Around New Year’s, French bakeries and supermarkets start to offer the Kings’ Cake, the galette des rois, a round puff pastry usually filled with frangipane. They are traditionally eaten on Epiphany (6 January), but everyone likes them so much they are available until the end of the month—coinciding with the big January sales.
Among regional variations, there’s the Provençal version: an orange blossom brioche, covered with sugar and candied fruits, which represent the gems of a king's crown.
Baked inside the galette is a fève (a ceramic ‘bean’ that can be anything from a tiny figure of Elvis or a Smurf to a figure from a Christmas crèche). You also get a golden paper crown to crown whoever finds the fève in their slice of galette.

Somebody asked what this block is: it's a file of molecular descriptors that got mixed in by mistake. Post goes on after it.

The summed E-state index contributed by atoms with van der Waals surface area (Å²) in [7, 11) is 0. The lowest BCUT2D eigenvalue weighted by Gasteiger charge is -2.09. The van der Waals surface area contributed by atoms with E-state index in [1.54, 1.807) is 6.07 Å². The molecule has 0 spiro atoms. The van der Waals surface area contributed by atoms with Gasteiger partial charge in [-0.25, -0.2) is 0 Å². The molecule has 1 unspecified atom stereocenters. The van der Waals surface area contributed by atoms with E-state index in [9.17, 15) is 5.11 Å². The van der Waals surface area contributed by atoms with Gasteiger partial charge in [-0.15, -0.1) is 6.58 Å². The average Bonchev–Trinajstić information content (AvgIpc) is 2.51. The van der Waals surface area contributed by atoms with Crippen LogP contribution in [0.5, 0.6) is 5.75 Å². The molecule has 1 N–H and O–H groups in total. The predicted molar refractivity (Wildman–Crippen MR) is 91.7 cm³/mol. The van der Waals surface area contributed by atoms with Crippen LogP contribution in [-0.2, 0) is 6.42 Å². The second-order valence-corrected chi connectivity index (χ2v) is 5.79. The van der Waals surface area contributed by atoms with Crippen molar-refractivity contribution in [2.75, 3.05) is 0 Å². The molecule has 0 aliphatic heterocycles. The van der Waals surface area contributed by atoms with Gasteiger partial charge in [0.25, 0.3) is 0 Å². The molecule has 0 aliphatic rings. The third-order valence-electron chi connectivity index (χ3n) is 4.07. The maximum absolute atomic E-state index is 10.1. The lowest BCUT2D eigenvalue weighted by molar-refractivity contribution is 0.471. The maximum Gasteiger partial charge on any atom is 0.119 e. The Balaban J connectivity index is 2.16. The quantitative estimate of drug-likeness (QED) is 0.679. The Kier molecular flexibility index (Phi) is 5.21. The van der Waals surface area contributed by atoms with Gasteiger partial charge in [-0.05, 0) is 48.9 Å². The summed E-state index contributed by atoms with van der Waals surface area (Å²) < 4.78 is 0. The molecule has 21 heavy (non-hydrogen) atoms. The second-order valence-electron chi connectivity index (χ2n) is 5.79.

In some families, to prevent cheating, the youngest member hides under the table and says who should get each slice. However, some 68 per cent of those asked in a survey confessed to rigging the odds in favour of a child.
Images by David.Monniaux assumed (based on copyright claims, Steph Gray le 15 janvier 2011 (CC BY-Sa 2.0)